63rd District Court
Paying Misdemeanor Fines and Costs Online
Payments on nonpublic cases cannot be made online.
You can now pay 63rd District Court misdemeanor fines and costs “free of charge” by going to: https://e.courts.michigan.gov. This is a website maintained by the State of Michigan for online payment of civil infractions and misdemeanors in a limited number of courts.
First, select Kent County and Grand Rapids D63 from the drop down menus, and then search for your misdemeanor cases by entering either: Last Name & Ticket Number; Last Name & DOB; or Driver's License Number.
Your rights are very important. Make sure to go over your rights several times so you understand what they are, what they mean, and how they will apply to your current situation. The rights specified below.
Right to Trial
You have the right to trial by a jury or judge.
Right to Attorney
You have the right to an attorney. You may apply for a court appointed if you cannot afford one. The District judge will determine if you qualify.
- If you are indigent, and
- The offense charged requires a minimum jail sentence or the court determines it may sentence the defendant to jail.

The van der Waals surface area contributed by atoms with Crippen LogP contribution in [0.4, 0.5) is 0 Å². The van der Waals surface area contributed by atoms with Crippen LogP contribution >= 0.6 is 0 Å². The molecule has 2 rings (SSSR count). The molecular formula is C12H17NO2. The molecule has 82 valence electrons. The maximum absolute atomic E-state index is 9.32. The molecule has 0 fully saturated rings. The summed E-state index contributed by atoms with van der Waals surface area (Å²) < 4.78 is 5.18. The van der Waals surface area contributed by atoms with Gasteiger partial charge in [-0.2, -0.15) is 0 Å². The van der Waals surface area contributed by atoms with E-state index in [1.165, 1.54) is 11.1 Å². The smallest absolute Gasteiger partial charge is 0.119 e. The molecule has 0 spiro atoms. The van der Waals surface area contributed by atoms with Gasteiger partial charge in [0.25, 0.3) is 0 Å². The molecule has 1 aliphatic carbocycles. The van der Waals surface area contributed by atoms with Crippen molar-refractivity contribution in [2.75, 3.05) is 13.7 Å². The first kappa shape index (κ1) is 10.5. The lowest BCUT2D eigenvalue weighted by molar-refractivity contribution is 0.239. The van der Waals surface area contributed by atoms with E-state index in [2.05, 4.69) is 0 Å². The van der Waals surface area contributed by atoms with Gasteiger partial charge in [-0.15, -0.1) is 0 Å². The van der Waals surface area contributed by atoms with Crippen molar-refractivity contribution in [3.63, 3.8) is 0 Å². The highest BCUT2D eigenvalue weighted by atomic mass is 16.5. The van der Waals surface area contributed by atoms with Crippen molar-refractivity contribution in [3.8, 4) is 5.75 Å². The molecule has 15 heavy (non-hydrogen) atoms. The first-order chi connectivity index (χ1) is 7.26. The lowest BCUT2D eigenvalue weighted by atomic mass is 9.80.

NOTE: If an attorney is appointed at the public expense, you may have to repay that expense.
You may plead in one of four ways:
- not guilty,
- stand mute, or
- no contest.
If you stand mute, the court will enter a plea of not guilty.
To plead no contest, you must have permission of the court. The court will give permission if you have no memory of the incident or if there is a possibility of civil liability.
Pictures and Prints
Defendants charged with 93 day or higher criminal charges must be pictured and fingerprinted through Kent County Jail.
An arraignment is a court proceeding at the beginning of the criminal process. At an arraignment, the court will advise you of:
- Your rights
- The charges being brought against you, and
- The penalties you will face if you plead guilty or are found guilty of the charges.
Please bring money in with you at the time of your plea and sentencing to be prepared for paying fines and costs.
An expungement is simply setting aside a conviction. The expungement, when approved, will make the conviction nonpublic. For more information, instructions and forms, please go to Michigan Legal Help. That page also lists the offenses that CANNOT be expunged.
You must wait at least five years after whichever of the following happens last:
- The date you were convicted
- The date you completed probation
- The date you were discharged from parole, OR
- The date you were released from incarceration.
Not all of these events may apply to you. Whichever of these events do apply to you, you must wait five years after the last event happens before you can file your application. These restrictions don’t apply to certain convictions that happened while you were a victim of human trafficking. Visit Michigan Legal Help for more information.